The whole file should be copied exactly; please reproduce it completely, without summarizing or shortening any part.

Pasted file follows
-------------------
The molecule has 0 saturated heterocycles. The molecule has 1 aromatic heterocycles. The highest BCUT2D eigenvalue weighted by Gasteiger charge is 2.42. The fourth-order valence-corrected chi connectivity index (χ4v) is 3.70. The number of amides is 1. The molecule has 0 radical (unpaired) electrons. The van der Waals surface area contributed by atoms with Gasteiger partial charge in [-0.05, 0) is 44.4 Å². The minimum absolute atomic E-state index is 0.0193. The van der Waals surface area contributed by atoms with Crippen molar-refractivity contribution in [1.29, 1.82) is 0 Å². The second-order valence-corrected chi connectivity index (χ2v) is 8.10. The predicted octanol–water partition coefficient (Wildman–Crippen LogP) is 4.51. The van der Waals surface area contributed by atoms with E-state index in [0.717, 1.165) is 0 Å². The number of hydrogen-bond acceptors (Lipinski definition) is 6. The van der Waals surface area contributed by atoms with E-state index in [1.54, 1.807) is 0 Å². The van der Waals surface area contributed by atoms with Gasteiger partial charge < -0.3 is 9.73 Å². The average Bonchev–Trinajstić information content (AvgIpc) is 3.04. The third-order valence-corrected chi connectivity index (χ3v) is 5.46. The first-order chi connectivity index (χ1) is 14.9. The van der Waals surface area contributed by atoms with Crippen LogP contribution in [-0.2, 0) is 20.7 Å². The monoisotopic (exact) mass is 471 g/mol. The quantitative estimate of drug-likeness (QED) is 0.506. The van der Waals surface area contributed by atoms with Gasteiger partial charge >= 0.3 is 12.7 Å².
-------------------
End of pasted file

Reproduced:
The molecule has 0 saturated heterocycles. The molecule has 1 aromatic heterocycles. The highest BCUT2D eigenvalue weighted by Gasteiger charge is 2.42. The fourth-order valence-corrected chi connectivity index (χ4v) is 3.70. The number of amides is 1. The molecule has 0 radical (unpaired) electrons. The van der Waals surface area contributed by atoms with Gasteiger partial charge in [-0.05, 0) is 44.4 Å². The minimum absolute atomic E-state index is 0.0193. The van der Waals surface area contributed by atoms with Crippen molar-refractivity contribution in [1.29, 1.82) is 0 Å². The second-order valence-corrected chi connectivity index (χ2v) is 8.10. The predicted octanol–water partition coefficient (Wildman–Crippen LogP) is 4.51. The van der Waals surface area contributed by atoms with E-state index in [0.717, 1.165) is 0 Å². The number of hydrogen-bond acceptors (Lipinski definition) is 6. The van der Waals surface area contributed by atoms with E-state index in [1.54, 1.807) is 0 Å². The van der Waals surface area contributed by atoms with Gasteiger partial charge < -0.3 is 9.73 Å². The average Bonchev–Trinajstić information content (AvgIpc) is 3.04. The third-order valence-corrected chi connectivity index (χ3v) is 5.46. The first-order chi connectivity index (χ1) is 14.9. The van der Waals surface area contributed by atoms with Crippen LogP contribution in [-0.2, 0) is 20.7 Å². The monoisotopic (exact) mass is 471 g/mol. The quantitative estimate of drug-likeness (QED) is 0.506. The van der Waals surface area contributed by atoms with Gasteiger partial charge >= 0.3 is 12.7 Å².